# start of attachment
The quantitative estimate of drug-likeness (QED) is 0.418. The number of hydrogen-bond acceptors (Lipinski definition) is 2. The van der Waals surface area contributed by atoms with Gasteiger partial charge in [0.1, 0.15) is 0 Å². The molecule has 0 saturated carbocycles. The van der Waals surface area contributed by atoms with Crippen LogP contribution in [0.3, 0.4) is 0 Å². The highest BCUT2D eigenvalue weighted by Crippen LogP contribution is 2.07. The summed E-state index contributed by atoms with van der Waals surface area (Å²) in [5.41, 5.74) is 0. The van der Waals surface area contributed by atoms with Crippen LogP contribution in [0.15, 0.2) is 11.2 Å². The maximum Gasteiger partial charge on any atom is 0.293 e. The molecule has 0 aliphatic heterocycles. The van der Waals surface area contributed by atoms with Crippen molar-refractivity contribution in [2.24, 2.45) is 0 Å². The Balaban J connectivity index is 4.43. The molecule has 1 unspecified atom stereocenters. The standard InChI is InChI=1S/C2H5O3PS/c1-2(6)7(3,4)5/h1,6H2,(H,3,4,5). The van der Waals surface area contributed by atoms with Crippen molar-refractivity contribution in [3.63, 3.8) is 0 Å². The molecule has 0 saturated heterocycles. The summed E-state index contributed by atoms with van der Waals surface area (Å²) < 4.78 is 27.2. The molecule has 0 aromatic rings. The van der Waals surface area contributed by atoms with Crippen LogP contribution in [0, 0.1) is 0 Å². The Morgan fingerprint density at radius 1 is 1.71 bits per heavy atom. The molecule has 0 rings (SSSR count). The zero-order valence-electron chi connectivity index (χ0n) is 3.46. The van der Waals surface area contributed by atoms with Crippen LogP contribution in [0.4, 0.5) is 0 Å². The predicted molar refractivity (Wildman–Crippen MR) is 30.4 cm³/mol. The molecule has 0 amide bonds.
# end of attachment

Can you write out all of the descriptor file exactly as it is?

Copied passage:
The quantitative estimate of drug-likeness (QED) is 0.418. The number of hydrogen-bond acceptors (Lipinski definition) is 2. The van der Waals surface area contributed by atoms with Gasteiger partial charge in [0.1, 0.15) is 0 Å². The molecule has 0 saturated carbocycles. The van der Waals surface area contributed by atoms with Crippen LogP contribution in [0.3, 0.4) is 0 Å². The highest BCUT2D eigenvalue weighted by Crippen LogP contribution is 2.07. The summed E-state index contributed by atoms with van der Waals surface area (Å²) in [5.41, 5.74) is 0. The van der Waals surface area contributed by atoms with Crippen LogP contribution in [0.15, 0.2) is 11.2 Å². The maximum Gasteiger partial charge on any atom is 0.293 e. The molecule has 0 aliphatic heterocycles. The van der Waals surface area contributed by atoms with Crippen molar-refractivity contribution in [2.24, 2.45) is 0 Å². The Balaban J connectivity index is 4.43. The molecule has 1 unspecified atom stereocenters. The standard InChI is InChI=1S/C2H5O3PS/c1-2(6)7(3,4)5/h1,6H2,(H,3,4,5). The van der Waals surface area contributed by atoms with Crippen molar-refractivity contribution in [3.63, 3.8) is 0 Å². The molecule has 0 saturated heterocycles. The summed E-state index contributed by atoms with van der Waals surface area (Å²) < 4.78 is 27.2. The molecule has 0 aromatic rings. The van der Waals surface area contributed by atoms with Crippen LogP contribution in [0, 0.1) is 0 Å². The Morgan fingerprint density at radius 1 is 1.71 bits per heavy atom. The molecule has 0 rings (SSSR count). The zero-order valence-electron chi connectivity index (χ0n) is 3.46. The van der Waals surface area contributed by atoms with Crippen LogP contribution in [0.4, 0.5) is 0 Å². The predicted molar refractivity (Wildman–Crippen MR) is 30.4 cm³/mol. The molecule has 0 amide bonds.